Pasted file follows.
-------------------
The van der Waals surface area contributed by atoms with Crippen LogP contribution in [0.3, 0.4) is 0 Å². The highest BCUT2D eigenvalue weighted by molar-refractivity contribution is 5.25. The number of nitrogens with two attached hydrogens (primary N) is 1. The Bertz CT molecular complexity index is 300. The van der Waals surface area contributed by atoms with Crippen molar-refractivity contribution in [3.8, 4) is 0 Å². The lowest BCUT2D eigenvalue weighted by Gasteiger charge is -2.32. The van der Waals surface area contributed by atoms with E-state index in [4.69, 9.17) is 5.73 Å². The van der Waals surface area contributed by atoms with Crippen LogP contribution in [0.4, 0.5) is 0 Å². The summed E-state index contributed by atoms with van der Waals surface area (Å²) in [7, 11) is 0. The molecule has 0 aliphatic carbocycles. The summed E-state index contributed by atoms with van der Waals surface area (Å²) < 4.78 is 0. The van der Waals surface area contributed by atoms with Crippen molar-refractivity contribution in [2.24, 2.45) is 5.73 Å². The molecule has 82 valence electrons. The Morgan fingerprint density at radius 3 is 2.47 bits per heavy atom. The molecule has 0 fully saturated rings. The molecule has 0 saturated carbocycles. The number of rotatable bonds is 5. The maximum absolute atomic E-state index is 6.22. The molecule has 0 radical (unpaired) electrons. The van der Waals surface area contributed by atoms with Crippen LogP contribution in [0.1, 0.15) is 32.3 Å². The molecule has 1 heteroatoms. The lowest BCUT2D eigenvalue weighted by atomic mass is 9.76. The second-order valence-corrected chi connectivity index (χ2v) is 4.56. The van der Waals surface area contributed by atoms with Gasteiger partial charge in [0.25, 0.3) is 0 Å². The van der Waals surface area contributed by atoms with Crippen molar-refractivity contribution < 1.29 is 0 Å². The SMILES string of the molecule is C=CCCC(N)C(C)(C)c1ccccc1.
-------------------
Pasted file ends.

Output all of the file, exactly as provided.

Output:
The van der Waals surface area contributed by atoms with Crippen LogP contribution in [0.3, 0.4) is 0 Å². The highest BCUT2D eigenvalue weighted by molar-refractivity contribution is 5.25. The number of nitrogens with two attached hydrogens (primary N) is 1. The Bertz CT molecular complexity index is 300. The van der Waals surface area contributed by atoms with Crippen molar-refractivity contribution in [3.8, 4) is 0 Å². The lowest BCUT2D eigenvalue weighted by Gasteiger charge is -2.32. The van der Waals surface area contributed by atoms with E-state index in [4.69, 9.17) is 5.73 Å². The van der Waals surface area contributed by atoms with Crippen LogP contribution in [0.4, 0.5) is 0 Å². The summed E-state index contributed by atoms with van der Waals surface area (Å²) in [7, 11) is 0. The molecule has 0 aliphatic carbocycles. The summed E-state index contributed by atoms with van der Waals surface area (Å²) < 4.78 is 0. The van der Waals surface area contributed by atoms with Crippen molar-refractivity contribution in [2.24, 2.45) is 5.73 Å². The molecule has 82 valence electrons. The Morgan fingerprint density at radius 3 is 2.47 bits per heavy atom. The molecule has 0 fully saturated rings. The molecule has 0 saturated carbocycles. The number of rotatable bonds is 5. The maximum absolute atomic E-state index is 6.22. The molecule has 0 radical (unpaired) electrons. The van der Waals surface area contributed by atoms with Crippen LogP contribution in [0.1, 0.15) is 32.3 Å². The molecule has 1 heteroatoms. The lowest BCUT2D eigenvalue weighted by atomic mass is 9.76. The second-order valence-corrected chi connectivity index (χ2v) is 4.56. The van der Waals surface area contributed by atoms with Gasteiger partial charge in [0.25, 0.3) is 0 Å². The van der Waals surface area contributed by atoms with Crippen molar-refractivity contribution < 1.29 is 0 Å². The SMILES string of the molecule is C=CCCC(N)C(C)(C)c1ccccc1.